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FAQs

Q: What is an MRI?

A: An MRI uses a powerful magnetic field, radio waves and a computer to produce detailed images of organs, soft tissues, bone and virtually all other internal body structures. Telemetry units and infusion pumps may not enter the magnet, and patients with a pacemaker cannot have an MRI. Patients with aneurysm clips, filters or stents, metallic implants and injuries involving metal fragments will need to be evaluated to determine if an MRI can be performed.


Q: What is menopause?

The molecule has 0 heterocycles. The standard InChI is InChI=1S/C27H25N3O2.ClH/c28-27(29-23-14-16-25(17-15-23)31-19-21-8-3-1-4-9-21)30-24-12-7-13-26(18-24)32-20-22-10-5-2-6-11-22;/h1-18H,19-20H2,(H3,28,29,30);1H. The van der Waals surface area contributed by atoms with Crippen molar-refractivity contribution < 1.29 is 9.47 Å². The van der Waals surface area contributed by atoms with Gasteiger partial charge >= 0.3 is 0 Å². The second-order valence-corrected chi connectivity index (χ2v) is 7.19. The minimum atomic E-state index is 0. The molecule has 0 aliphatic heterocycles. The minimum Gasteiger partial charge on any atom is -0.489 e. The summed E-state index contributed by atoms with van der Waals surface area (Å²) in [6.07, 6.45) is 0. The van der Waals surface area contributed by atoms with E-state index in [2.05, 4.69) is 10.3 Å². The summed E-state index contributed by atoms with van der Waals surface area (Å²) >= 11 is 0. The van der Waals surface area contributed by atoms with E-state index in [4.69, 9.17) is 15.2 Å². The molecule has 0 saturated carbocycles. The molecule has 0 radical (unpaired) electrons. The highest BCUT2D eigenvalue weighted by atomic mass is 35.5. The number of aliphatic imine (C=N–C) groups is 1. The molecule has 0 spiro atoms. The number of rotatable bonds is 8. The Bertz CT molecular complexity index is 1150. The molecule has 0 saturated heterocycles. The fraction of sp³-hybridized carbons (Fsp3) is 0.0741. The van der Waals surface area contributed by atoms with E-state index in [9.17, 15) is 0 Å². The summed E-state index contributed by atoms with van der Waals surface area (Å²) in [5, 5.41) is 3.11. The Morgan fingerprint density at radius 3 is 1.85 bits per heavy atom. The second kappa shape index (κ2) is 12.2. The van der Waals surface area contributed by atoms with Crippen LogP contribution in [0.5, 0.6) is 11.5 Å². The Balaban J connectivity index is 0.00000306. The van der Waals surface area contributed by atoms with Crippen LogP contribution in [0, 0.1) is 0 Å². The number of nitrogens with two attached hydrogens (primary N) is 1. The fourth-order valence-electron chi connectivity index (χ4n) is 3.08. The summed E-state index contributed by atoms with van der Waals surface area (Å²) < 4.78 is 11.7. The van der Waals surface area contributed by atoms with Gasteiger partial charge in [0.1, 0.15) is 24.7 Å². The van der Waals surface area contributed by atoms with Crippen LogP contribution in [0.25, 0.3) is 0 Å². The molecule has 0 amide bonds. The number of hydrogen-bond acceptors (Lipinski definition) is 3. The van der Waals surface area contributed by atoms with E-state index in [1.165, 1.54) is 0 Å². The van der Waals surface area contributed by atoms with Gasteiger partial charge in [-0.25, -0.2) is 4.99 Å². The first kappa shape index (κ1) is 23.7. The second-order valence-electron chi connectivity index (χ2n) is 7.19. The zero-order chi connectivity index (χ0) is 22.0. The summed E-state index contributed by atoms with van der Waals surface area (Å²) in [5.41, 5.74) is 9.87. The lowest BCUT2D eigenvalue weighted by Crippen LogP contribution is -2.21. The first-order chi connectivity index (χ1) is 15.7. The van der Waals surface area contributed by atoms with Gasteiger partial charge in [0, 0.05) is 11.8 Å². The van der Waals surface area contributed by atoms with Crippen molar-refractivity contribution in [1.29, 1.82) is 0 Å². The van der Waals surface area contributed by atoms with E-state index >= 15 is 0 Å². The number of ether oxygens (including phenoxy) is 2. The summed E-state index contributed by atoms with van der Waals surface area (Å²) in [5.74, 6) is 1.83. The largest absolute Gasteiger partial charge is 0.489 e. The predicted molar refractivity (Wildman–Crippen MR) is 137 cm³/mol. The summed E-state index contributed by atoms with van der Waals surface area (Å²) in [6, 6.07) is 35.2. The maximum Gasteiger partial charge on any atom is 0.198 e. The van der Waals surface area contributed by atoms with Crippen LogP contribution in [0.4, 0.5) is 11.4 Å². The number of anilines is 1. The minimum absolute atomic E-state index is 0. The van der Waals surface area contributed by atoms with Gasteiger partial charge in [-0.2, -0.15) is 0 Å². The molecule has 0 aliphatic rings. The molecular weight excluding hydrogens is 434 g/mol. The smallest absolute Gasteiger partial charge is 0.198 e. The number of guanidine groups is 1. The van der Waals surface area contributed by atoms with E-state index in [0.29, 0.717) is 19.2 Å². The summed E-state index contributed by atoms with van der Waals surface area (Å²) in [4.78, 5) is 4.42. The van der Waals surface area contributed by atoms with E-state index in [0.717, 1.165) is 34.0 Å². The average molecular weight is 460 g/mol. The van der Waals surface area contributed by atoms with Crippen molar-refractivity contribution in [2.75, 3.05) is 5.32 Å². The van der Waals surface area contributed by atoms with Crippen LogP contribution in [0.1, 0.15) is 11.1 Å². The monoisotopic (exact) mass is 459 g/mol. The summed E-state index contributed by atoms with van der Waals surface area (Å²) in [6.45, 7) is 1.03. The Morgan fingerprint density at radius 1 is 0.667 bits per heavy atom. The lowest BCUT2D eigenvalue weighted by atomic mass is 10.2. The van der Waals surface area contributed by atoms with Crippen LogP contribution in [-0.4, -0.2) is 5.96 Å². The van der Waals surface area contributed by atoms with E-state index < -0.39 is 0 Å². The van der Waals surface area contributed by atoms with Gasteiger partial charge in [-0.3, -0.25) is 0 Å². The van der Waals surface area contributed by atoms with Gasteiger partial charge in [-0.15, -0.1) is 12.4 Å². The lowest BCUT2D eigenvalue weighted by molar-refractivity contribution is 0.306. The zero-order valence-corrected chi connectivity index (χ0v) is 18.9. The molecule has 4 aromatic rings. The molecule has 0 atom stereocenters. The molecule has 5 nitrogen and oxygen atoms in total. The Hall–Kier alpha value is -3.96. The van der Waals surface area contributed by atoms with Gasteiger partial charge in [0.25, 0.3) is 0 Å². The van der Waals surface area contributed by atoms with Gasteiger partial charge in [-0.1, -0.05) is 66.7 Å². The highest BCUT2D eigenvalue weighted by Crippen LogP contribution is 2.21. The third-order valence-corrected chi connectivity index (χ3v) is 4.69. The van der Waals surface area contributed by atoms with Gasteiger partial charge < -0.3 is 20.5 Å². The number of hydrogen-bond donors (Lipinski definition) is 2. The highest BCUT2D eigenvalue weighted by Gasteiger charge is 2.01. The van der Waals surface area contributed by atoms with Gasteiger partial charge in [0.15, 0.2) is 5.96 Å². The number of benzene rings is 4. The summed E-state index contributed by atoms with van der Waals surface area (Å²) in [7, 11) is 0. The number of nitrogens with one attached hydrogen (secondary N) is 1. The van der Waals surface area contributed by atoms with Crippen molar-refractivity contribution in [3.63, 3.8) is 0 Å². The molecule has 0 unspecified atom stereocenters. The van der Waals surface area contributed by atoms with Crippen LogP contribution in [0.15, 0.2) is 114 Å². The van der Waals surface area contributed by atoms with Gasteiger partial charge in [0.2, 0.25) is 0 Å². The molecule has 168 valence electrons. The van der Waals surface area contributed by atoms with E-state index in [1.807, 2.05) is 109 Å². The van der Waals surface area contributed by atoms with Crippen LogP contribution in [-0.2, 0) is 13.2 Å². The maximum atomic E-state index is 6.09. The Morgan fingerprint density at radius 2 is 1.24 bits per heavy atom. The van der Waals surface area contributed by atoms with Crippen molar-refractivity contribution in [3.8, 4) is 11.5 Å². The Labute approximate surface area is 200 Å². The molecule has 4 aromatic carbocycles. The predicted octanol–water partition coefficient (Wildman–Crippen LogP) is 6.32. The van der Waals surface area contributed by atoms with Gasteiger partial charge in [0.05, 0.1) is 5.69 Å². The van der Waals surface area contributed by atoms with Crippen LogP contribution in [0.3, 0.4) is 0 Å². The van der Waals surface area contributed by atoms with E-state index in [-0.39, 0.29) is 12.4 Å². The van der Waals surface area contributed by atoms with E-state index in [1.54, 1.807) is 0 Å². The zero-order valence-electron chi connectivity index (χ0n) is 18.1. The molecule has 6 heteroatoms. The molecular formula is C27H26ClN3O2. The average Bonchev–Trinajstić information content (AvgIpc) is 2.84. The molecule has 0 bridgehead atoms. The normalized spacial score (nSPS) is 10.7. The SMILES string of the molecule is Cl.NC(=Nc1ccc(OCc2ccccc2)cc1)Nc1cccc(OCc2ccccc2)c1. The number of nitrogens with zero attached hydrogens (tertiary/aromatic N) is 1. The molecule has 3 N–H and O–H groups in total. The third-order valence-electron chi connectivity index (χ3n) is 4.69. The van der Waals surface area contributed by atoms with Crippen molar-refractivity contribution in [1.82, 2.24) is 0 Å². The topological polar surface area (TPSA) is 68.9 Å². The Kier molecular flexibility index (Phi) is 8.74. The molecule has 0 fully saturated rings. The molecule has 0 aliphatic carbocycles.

A: Menopause is the point in a woman's life when she has not had a menstrual period for one year. Menopause marks the end of the childbearing years. It is sometimes called "the change of life." For most women, menopause happens at around age 50, but every woman's body has its own time line. As you get closer to menopause, your estrogen levels go up and down unevenly. This causes changes in your period and other symptoms, such as hot flashes, headaches, and sleep problems. After your estrogen levels drop past a certain point, your menstrual cycles end. Menopause is a natural part of growing older. You don't need treatment for it unless your symptoms bother you.